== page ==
Adams Papers

From John Adams to Henry Colman, 9 July 1818

Quincy July 9th. 1818

Dear Sir,

I thank you for giving me an Opportunity to read a Discourse which I greatly regretted that the feeble State of my health would not allow me to hear.

Your Text is the Sublimest Expression of Patriotism, that ever was penned as far as I know.—Your Simple Scrutiny into the physical and moral Motives to Patriotism, proves that a Man who does not love his <Country> Native Country is a Monster, an unnatural, what shall I call him?

There is neither Hypocricy or Affectation, or Enthusiasm in your Patriotism any more than in the Duty of a Son to his Parent, or a Wife to her Husband, and let me add, lest I should alarm the Ladies, an Husband to his Wife.—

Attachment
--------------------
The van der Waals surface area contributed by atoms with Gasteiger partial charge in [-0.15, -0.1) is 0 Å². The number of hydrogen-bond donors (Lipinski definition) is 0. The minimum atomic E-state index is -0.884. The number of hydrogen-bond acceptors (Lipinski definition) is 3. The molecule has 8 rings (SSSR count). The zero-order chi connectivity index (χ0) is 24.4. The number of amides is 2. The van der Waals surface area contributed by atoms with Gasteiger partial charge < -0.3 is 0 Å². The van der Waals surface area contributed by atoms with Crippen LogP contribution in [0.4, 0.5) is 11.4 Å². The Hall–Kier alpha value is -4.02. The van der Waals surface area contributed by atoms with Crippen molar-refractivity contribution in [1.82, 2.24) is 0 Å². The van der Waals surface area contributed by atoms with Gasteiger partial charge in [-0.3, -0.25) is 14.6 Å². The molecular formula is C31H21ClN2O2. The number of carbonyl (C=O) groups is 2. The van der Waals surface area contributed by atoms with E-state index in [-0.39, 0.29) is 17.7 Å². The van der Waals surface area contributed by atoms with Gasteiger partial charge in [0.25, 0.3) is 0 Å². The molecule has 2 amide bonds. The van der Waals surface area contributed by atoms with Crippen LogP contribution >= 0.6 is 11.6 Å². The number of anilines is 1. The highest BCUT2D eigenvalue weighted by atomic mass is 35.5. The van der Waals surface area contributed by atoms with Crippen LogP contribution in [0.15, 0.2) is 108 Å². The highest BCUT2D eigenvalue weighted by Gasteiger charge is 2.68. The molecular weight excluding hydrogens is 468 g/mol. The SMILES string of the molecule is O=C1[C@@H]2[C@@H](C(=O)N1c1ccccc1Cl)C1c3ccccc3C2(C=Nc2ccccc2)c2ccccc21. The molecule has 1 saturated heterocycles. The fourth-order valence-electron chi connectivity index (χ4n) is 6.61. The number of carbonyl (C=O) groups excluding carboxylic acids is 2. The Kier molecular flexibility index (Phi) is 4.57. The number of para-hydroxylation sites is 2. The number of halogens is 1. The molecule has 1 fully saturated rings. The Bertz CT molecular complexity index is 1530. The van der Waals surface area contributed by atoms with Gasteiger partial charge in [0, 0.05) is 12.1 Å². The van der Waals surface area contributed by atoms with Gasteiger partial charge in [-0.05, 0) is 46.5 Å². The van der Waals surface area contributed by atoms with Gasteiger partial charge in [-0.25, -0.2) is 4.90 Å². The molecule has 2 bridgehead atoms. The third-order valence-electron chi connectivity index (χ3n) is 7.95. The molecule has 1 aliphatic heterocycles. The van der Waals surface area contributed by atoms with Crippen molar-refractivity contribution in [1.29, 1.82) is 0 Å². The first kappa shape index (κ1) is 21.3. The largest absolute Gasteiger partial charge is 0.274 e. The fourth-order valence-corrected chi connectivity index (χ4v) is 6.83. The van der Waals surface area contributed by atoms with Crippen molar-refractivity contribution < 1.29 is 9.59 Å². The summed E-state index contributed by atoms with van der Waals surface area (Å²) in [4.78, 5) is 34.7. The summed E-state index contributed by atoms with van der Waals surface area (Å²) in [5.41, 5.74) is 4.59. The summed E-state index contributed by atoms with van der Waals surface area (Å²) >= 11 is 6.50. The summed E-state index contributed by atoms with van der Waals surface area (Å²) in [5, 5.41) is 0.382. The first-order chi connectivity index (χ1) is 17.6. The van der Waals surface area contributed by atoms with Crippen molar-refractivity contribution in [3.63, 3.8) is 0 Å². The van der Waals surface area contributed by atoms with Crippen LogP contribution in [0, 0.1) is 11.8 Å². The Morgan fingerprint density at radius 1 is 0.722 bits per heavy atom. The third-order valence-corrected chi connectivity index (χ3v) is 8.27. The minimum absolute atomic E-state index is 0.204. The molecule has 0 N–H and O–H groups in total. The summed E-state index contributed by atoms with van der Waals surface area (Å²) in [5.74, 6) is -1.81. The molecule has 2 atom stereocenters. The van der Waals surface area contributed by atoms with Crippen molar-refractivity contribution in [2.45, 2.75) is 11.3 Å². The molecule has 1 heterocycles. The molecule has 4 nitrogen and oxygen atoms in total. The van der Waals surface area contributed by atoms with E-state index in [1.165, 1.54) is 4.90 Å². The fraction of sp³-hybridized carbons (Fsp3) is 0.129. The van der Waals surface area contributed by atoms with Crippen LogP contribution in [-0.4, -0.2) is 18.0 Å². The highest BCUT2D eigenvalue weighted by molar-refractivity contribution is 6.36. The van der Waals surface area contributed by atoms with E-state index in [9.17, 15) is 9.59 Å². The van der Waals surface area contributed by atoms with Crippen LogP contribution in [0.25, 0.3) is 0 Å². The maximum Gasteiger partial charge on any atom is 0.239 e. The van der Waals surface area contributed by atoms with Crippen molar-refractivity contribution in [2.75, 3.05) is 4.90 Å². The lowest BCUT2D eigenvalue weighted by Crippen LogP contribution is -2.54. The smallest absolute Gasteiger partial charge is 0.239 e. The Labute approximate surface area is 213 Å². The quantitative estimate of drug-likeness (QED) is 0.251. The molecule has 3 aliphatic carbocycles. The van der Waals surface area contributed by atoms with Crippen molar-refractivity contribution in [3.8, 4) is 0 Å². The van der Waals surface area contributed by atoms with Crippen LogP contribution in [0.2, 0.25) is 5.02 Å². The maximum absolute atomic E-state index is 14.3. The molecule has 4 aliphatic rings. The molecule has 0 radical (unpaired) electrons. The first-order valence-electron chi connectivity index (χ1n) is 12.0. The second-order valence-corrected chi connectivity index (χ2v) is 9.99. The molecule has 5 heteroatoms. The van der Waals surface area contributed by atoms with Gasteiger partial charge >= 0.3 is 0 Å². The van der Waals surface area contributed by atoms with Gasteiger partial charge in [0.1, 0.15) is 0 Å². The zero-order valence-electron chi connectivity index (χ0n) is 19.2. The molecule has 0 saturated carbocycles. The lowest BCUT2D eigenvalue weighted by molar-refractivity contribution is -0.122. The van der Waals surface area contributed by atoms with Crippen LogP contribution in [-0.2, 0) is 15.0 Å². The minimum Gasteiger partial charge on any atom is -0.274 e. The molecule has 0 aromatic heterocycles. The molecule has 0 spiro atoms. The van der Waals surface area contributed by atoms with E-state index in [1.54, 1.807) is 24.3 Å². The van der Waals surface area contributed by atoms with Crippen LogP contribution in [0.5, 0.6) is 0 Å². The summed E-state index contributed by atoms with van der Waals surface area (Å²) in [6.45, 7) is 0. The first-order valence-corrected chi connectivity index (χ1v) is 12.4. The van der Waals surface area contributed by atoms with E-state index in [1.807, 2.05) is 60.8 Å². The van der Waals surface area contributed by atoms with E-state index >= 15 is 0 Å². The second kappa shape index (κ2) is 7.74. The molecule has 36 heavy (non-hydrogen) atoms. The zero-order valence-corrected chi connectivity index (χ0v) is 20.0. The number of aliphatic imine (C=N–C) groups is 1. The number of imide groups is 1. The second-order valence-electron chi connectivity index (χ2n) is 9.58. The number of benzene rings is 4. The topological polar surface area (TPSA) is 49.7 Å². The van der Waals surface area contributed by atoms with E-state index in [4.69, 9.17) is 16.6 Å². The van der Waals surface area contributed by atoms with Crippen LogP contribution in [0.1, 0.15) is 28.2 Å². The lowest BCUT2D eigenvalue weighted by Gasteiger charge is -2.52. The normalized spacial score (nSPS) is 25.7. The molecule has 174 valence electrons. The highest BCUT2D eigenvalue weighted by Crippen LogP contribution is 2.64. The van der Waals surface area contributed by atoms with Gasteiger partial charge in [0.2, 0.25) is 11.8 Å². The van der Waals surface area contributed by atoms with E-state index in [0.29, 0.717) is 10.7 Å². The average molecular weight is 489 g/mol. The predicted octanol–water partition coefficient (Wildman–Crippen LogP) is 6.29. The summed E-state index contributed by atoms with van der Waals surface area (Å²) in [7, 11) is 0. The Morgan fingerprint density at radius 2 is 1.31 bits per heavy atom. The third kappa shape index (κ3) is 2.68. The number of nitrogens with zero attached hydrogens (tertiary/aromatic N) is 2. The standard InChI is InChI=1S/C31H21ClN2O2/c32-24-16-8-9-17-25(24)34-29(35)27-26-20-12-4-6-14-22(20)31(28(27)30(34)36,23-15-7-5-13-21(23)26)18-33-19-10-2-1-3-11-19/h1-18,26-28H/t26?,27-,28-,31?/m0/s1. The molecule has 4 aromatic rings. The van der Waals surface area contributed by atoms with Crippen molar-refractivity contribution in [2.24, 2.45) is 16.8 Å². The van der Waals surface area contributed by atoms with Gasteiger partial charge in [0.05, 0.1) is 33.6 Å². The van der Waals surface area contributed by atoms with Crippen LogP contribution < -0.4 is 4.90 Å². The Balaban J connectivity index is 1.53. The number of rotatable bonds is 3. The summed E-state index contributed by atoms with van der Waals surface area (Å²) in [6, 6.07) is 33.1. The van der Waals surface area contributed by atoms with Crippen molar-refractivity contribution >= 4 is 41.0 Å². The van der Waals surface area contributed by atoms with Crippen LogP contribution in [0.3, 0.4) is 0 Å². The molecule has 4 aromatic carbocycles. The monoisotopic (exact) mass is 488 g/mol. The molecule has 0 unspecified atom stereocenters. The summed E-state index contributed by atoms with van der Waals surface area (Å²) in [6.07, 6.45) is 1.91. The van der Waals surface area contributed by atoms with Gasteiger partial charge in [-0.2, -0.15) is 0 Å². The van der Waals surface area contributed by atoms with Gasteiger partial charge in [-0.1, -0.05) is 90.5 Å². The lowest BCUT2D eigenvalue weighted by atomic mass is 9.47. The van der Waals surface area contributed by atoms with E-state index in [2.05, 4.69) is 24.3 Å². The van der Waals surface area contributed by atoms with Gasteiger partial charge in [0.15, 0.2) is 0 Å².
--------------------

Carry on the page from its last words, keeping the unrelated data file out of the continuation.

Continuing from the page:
you have asserted the Superiority of Christian Patriotism with perfect Propriety, Lord! Read the Patriotism of Tacitus. I know not whether you will think the Wish of Nero that the Romans had but one Neck, was the Wish of Tyrany or of Phylanthropy.—Excuse me from saying a Word of modern Empires.—

May God, of his Infinite mercy grant, that our American Republick may never become a Roman or Napolion or a Wellingtonian Empire.—

I am, Sir, with unfeigned Esteem and Affection your Friend

John Adams—

MHi: Adams Family Papers, Letterbooks.

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